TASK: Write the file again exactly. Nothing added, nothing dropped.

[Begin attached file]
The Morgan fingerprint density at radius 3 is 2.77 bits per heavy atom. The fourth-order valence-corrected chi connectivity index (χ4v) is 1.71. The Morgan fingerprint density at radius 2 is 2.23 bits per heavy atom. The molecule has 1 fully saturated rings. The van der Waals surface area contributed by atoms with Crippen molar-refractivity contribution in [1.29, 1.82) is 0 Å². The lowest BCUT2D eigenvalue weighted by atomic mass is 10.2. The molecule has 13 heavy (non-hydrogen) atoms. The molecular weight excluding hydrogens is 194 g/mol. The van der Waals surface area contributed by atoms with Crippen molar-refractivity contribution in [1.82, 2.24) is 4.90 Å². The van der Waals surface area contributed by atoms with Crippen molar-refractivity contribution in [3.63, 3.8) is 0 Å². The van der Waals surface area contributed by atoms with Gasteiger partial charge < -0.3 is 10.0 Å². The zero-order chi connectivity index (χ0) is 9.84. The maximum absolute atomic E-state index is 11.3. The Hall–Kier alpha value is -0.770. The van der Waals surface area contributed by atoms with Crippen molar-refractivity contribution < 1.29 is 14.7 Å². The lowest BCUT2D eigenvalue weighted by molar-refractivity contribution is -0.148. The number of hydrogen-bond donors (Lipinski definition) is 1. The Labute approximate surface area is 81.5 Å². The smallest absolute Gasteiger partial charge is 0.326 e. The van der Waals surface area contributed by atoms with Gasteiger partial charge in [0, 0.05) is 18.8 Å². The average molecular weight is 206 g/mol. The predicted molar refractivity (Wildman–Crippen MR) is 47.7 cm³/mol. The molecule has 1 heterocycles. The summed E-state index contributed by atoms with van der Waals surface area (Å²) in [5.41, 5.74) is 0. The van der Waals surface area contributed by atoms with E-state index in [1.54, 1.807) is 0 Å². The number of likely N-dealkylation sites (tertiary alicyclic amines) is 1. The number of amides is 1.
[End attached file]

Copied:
The Morgan fingerprint density at radius 3 is 2.77 bits per heavy atom. The fourth-order valence-corrected chi connectivity index (χ4v) is 1.71. The Morgan fingerprint density at radius 2 is 2.23 bits per heavy atom. The molecule has 1 fully saturated rings. The van der Waals surface area contributed by atoms with Crippen molar-refractivity contribution in [1.29, 1.82) is 0 Å². The lowest BCUT2D eigenvalue weighted by atomic mass is 10.2. The molecule has 13 heavy (non-hydrogen) atoms. The molecular weight excluding hydrogens is 194 g/mol. The van der Waals surface area contributed by atoms with Crippen molar-refractivity contribution in [1.82, 2.24) is 4.90 Å². The van der Waals surface area contributed by atoms with Crippen molar-refractivity contribution in [3.63, 3.8) is 0 Å². The van der Waals surface area contributed by atoms with Gasteiger partial charge < -0.3 is 10.0 Å². The zero-order chi connectivity index (χ0) is 9.84. The maximum absolute atomic E-state index is 11.3. The Hall–Kier alpha value is -0.770. The van der Waals surface area contributed by atoms with Crippen molar-refractivity contribution < 1.29 is 14.7 Å². The lowest BCUT2D eigenvalue weighted by molar-refractivity contribution is -0.148. The number of hydrogen-bond donors (Lipinski definition) is 1. The Labute approximate surface area is 81.5 Å². The smallest absolute Gasteiger partial charge is 0.326 e. The van der Waals surface area contributed by atoms with Gasteiger partial charge in [0, 0.05) is 18.8 Å². The average molecular weight is 206 g/mol. The predicted molar refractivity (Wildman–Crippen MR) is 47.7 cm³/mol. The molecule has 1 heterocycles. The summed E-state index contributed by atoms with van der Waals surface area (Å²) in [5.41, 5.74) is 0. The van der Waals surface area contributed by atoms with E-state index in [1.54, 1.807) is 0 Å². The number of likely N-dealkylation sites (tertiary alicyclic amines) is 1. The number of amides is 1.